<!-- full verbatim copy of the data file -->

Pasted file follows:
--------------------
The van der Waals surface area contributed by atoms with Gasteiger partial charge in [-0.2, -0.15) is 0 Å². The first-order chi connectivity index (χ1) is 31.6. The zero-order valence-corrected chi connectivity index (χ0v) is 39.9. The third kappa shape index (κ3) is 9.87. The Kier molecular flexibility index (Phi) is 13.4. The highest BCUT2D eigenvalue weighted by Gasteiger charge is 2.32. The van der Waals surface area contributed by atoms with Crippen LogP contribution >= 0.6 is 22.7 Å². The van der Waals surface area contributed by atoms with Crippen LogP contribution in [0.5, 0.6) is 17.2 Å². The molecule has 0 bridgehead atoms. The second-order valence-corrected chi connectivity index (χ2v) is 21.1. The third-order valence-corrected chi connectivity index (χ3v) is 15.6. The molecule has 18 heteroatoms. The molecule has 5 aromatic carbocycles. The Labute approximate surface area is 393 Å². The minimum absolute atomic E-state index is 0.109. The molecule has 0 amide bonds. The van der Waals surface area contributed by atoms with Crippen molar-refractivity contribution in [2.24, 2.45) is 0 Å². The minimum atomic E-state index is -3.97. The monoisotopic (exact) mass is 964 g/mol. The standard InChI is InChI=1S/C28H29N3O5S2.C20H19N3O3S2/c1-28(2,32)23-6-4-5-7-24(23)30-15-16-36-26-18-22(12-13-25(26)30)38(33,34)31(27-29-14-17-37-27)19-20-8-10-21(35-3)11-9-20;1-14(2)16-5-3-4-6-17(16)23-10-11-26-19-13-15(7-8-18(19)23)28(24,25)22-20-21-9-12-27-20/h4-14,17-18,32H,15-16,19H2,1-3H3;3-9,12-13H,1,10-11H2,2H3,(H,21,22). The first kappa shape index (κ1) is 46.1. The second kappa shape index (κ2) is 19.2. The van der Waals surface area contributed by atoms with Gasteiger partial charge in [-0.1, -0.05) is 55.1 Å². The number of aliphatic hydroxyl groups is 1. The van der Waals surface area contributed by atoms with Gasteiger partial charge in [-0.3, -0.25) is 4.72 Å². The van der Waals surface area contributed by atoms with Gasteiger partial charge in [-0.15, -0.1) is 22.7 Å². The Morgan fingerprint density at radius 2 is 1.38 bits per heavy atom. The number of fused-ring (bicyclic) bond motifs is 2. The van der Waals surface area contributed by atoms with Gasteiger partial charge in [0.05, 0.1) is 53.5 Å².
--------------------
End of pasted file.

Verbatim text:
The van der Waals surface area contributed by atoms with Gasteiger partial charge in [-0.2, -0.15) is 0 Å². The first-order chi connectivity index (χ1) is 31.6. The zero-order valence-corrected chi connectivity index (χ0v) is 39.9. The third kappa shape index (κ3) is 9.87. The Kier molecular flexibility index (Phi) is 13.4. The highest BCUT2D eigenvalue weighted by Gasteiger charge is 2.32. The van der Waals surface area contributed by atoms with Crippen LogP contribution >= 0.6 is 22.7 Å². The van der Waals surface area contributed by atoms with Crippen LogP contribution in [0.5, 0.6) is 17.2 Å². The molecule has 0 bridgehead atoms. The second-order valence-corrected chi connectivity index (χ2v) is 21.1. The third-order valence-corrected chi connectivity index (χ3v) is 15.6. The molecule has 18 heteroatoms. The molecule has 5 aromatic carbocycles. The Labute approximate surface area is 393 Å². The minimum absolute atomic E-state index is 0.109. The molecule has 0 amide bonds. The van der Waals surface area contributed by atoms with Crippen molar-refractivity contribution in [2.24, 2.45) is 0 Å². The minimum atomic E-state index is -3.97. The monoisotopic (exact) mass is 964 g/mol. The standard InChI is InChI=1S/C28H29N3O5S2.C20H19N3O3S2/c1-28(2,32)23-6-4-5-7-24(23)30-15-16-36-26-18-22(12-13-25(26)30)38(33,34)31(27-29-14-17-37-27)19-20-8-10-21(35-3)11-9-20;1-14(2)16-5-3-4-6-17(16)23-10-11-26-19-13-15(7-8-18(19)23)28(24,25)22-20-21-9-12-27-20/h4-14,17-18,32H,15-16,19H2,1-3H3;3-9,12-13H,1,10-11H2,2H3,(H,21,22). The first kappa shape index (κ1) is 46.1. The second kappa shape index (κ2) is 19.2. The van der Waals surface area contributed by atoms with Gasteiger partial charge in [-0.1, -0.05) is 55.1 Å². The number of aliphatic hydroxyl groups is 1. The van der Waals surface area contributed by atoms with Gasteiger partial charge in [-0.3, -0.25) is 4.72 Å². The van der Waals surface area contributed by atoms with Gasteiger partial charge in [-0.15, -0.1) is 22.7 Å². The Morgan fingerprint density at radius 2 is 1.38 bits per heavy atom. The number of fused-ring (bicyclic) bond motifs is 2. The van der Waals surface area contributed by atoms with Gasteiger partial charge in [0.05, 0.1) is 53.5 Å².